Safety director gives update at Rotary

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By Mark Scohier, Staff writer

Emergency service operations are gradually being streamlined in Levy County, according to some officials.

Levy County Director of Public Safety David Knowles was special guest speaker at Suwannee Valley Rotary last week, and he gave an update on the department he’s headed up for the last 2 1/2 years.

The department, though involved in fire services and communications operations, concentrates on Emergency Medical Services, Knowles said.

"We're responsible for 1,100 square miles of the county — 41,000 people."

To provide those services more efficiently, Knowles has adopted a number of strategies, he said.

EMS units are now more spread out, as opposed to having those units concentrated in only a few select areas. An ambulance can be away on a call from two to three hours, he said, and that can mean longer response times in specific areas where coverage is lacking.

Units have been added to Bronson, Fanning Springs and Morriston to help reduce the "game of checkers" that results when another unit is on a call.

Cedar Key is the biggest area of concern right now, he said, explaining that there is a lack of coverage when Cedar Key's ambulance is away.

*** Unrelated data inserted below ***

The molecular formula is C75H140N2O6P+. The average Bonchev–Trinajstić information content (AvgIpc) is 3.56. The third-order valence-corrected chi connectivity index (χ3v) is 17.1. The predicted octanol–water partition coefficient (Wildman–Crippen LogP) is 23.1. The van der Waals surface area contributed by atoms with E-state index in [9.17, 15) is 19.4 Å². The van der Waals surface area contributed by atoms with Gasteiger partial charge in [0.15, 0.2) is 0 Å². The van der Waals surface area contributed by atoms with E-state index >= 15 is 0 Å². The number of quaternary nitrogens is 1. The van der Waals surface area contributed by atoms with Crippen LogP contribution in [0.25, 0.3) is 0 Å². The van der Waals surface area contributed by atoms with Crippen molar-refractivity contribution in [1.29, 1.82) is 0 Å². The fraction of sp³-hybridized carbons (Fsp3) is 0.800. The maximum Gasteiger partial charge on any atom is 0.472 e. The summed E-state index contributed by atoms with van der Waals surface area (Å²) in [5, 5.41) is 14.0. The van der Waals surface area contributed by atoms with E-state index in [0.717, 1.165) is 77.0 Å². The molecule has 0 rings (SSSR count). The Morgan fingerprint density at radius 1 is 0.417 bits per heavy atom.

"There's no one to fill the space," he said.

Efficiency has also been improved with the addition of new "Sprinter" ambulances that have a lighter framework and get better gas mileage, Knowles said. And that helps save on the department's annual fuel budget of about $245,000. Fuel costs have been cut by about $100,000 annually, he said. The ambulances also use smaller, less expensive tires, which, considering how many miles are logged, make quite an impact, he said.

The county has also started replacing ambulances two at a time, rather than the old method of having to replace them all at once. The process helps keep maintenance costs down, he said.

Some of the smaller municipal fire departments have been merged with the county's fire department, as well, he said, which has enabled greater accountability in terms of how funds are managed.

And the county is also in the process of revamping its radio communications system, which in total is estimated to be about a $900,000 project.

"It's a solid system, "Knowles said about operation at LCDPS. "We're taking baby steps every day to improve it."